After this sabbatical, Rosen returned to the rabbinate, choosing a small but independent Orthodox synagogue in central London called The Western Synagogue. Most of its members had moved away from the area, but it had its own burial grounds and was financially secure.[citation needed] Rosen felt that the independence of the Western Synagogue provided him the opportunity to reach different communities and constituencies, and a platform from which to offer an alternative and more open Orthodox viewpoint than what he saw as the increasingly narrow and controlled atmosphere of the mainstream Orthodox rabbinate.[citation needed] He became Chief Rabbi Jackobovitz's cabinet member for Interfaith Affairs, which he regarded as his one concession to the mainstream United Synagogue.[citation needed]

When, in 1990, the Western Synagogue merged with Marble Arch Synagogue under the auspices of the United Synagogue, Rosen declined to come under the authority of the mainstream religious authorities.[citation needed] After helping as a temporary rabbi during the transition, he moved to Antwerp, Belgium, where he became chairman of the Faculty for Comparative Religion (F.V.G.). For the next seven years, he taught at Brussels under the aegis of C.E.J.I., while also working in his wife's family business. In 1997, Rosen moved to New York, where he worked as an educational and rabbinic consultant, teaching and advising schools and communities on developing new programs and improving their performance.[citation needed]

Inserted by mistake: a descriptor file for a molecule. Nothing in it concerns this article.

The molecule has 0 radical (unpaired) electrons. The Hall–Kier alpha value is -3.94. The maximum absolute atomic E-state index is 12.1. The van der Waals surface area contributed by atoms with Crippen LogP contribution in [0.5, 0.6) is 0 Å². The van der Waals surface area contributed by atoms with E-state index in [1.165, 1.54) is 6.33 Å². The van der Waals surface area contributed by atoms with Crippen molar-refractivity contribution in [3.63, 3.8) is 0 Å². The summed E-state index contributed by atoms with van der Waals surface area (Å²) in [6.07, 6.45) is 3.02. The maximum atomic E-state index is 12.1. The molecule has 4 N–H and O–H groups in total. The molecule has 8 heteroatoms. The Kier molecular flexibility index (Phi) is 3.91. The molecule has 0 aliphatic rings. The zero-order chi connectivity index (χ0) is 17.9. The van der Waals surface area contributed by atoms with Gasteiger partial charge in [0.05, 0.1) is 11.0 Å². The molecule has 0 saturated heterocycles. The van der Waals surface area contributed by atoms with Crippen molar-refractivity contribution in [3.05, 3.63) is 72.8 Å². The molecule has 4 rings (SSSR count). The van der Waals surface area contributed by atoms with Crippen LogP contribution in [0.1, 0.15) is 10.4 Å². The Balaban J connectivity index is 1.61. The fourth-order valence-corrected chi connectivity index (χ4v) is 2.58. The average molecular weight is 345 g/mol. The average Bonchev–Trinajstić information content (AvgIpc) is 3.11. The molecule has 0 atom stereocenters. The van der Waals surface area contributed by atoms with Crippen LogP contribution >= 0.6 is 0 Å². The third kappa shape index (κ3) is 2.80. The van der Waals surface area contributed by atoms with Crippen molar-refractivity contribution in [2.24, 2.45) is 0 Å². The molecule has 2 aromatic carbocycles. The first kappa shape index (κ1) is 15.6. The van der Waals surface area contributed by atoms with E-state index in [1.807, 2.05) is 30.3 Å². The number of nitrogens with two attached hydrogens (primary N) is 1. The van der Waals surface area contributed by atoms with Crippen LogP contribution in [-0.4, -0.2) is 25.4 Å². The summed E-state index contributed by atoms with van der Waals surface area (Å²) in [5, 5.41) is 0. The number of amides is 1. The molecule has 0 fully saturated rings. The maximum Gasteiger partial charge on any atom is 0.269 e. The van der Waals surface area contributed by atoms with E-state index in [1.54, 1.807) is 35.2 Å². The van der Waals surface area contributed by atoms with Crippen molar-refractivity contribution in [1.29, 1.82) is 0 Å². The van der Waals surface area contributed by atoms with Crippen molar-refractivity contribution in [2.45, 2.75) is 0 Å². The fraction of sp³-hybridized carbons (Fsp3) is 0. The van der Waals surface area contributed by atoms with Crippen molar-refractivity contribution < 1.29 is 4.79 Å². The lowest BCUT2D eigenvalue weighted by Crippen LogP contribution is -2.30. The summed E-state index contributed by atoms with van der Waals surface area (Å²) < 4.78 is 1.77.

He returned to London in 1999 to head the British branch of the Yakar Educational Foundation, which had been founded by his younger brother, Michael (Mickey) Rosen, to further the teachings of their late father. (The name "Yakar", the Hebrew for "precious", is formed from the acronym of his name, Yaacov Kopul Rosen.) At the same time, he became rabbi of the Yakar Kehilla, the synagogue associated with the foundation.[citation needed]

In 2003, Jeremy and Mickey Rosen sold the buildings and assets of the Yakar UK location, applying the funds toward the establishment of a Yakar location in Tel Aviv that would be run by former Yakar UK Rabbi Yehoshua Engelman, in addition to its primary location in Jerusalem.[citation needed] After that time, the Yakar Kehilla began holding services at the Independent Jewish Day School in Hendon. In 2006, Rosen resigned from Yakar Kehilla, to focus more time on new writing endeavours.[citation needed]

In 2007 Rosen retired to New York City, but in 2009 accepted the position of rabbi to the Persian Jewish Center of Manhattan.[5] He also teaches classes at the Jewish Community Center of Manhattan.[6] Rosen continues to write and lecture.

He was married to Vera Zippel, from Milan, Italy, in 1971. They had four children, Anushka, Jacky, Natalia, and Avichai. The marriage was dissolved in 1986, and in 1988 he married Susana Kaszirer from Antwerp, Belgium.[citation needed]

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  1. ^ ROSEN, Rabbi Jeremy, Who's Who 2014, A & C Black, 2014; online edn, Oxford University Press, 2014
  2. ^ "To Start at the Beginning". Jeremy Rosen Online. Retrieved 3 September 2013. 
  3. ^ "A Different Approach to Torah Today". Jeremy Rosen Online. Retrieved 3 September 2013. 
  4. ^ a b "Katz Family". Zimbabwe Jewish Community. 22 October 2004. Retrieved 3 September 2013. 
  5. ^ "History". Persian Jewish Center. Retrieved 3 September 2013. 
  6. ^ "Spring/Summer 2013 program guide" (PDF). The JCC in Manhattan. Retrieved 3 September 2013.